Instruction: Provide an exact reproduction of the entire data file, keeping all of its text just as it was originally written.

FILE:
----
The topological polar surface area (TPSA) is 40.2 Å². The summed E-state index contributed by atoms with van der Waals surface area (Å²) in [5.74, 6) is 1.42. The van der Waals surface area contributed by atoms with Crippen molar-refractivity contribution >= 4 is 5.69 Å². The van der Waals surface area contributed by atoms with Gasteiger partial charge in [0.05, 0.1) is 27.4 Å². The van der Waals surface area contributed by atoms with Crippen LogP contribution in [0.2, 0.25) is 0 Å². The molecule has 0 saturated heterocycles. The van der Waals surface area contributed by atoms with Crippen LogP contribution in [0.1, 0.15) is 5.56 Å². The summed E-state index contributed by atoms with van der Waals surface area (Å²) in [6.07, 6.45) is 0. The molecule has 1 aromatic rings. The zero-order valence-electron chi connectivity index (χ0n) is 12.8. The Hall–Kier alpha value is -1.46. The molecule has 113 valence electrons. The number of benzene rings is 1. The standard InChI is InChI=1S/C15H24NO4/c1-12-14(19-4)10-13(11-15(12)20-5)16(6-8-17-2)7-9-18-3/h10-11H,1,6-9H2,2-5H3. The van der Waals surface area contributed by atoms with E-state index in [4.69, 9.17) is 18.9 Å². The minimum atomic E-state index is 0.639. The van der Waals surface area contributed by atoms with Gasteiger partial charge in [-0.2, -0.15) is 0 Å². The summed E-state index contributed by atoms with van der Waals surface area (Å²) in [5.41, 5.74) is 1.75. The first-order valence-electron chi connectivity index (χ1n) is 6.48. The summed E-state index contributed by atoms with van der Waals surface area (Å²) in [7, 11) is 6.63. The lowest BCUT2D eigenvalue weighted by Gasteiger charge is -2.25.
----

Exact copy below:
The topological polar surface area (TPSA) is 40.2 Å². The summed E-state index contributed by atoms with van der Waals surface area (Å²) in [5.74, 6) is 1.42. The van der Waals surface area contributed by atoms with Crippen molar-refractivity contribution >= 4 is 5.69 Å². The van der Waals surface area contributed by atoms with Gasteiger partial charge in [0.05, 0.1) is 27.4 Å². The van der Waals surface area contributed by atoms with Crippen LogP contribution in [0.2, 0.25) is 0 Å². The molecule has 0 saturated heterocycles. The van der Waals surface area contributed by atoms with Crippen LogP contribution in [0.1, 0.15) is 5.56 Å². The summed E-state index contributed by atoms with van der Waals surface area (Å²) in [6.07, 6.45) is 0. The molecule has 1 aromatic rings. The zero-order valence-electron chi connectivity index (χ0n) is 12.8. The Hall–Kier alpha value is -1.46. The molecule has 113 valence electrons. The number of benzene rings is 1. The standard InChI is InChI=1S/C15H24NO4/c1-12-14(19-4)10-13(11-15(12)20-5)16(6-8-17-2)7-9-18-3/h10-11H,1,6-9H2,2-5H3. The van der Waals surface area contributed by atoms with E-state index in [4.69, 9.17) is 18.9 Å². The minimum atomic E-state index is 0.639. The van der Waals surface area contributed by atoms with Gasteiger partial charge in [-0.2, -0.15) is 0 Å². The summed E-state index contributed by atoms with van der Waals surface area (Å²) in [5.41, 5.74) is 1.75. The first-order valence-electron chi connectivity index (χ1n) is 6.48. The summed E-state index contributed by atoms with van der Waals surface area (Å²) in [7, 11) is 6.63. The lowest BCUT2D eigenvalue weighted by Gasteiger charge is -2.25.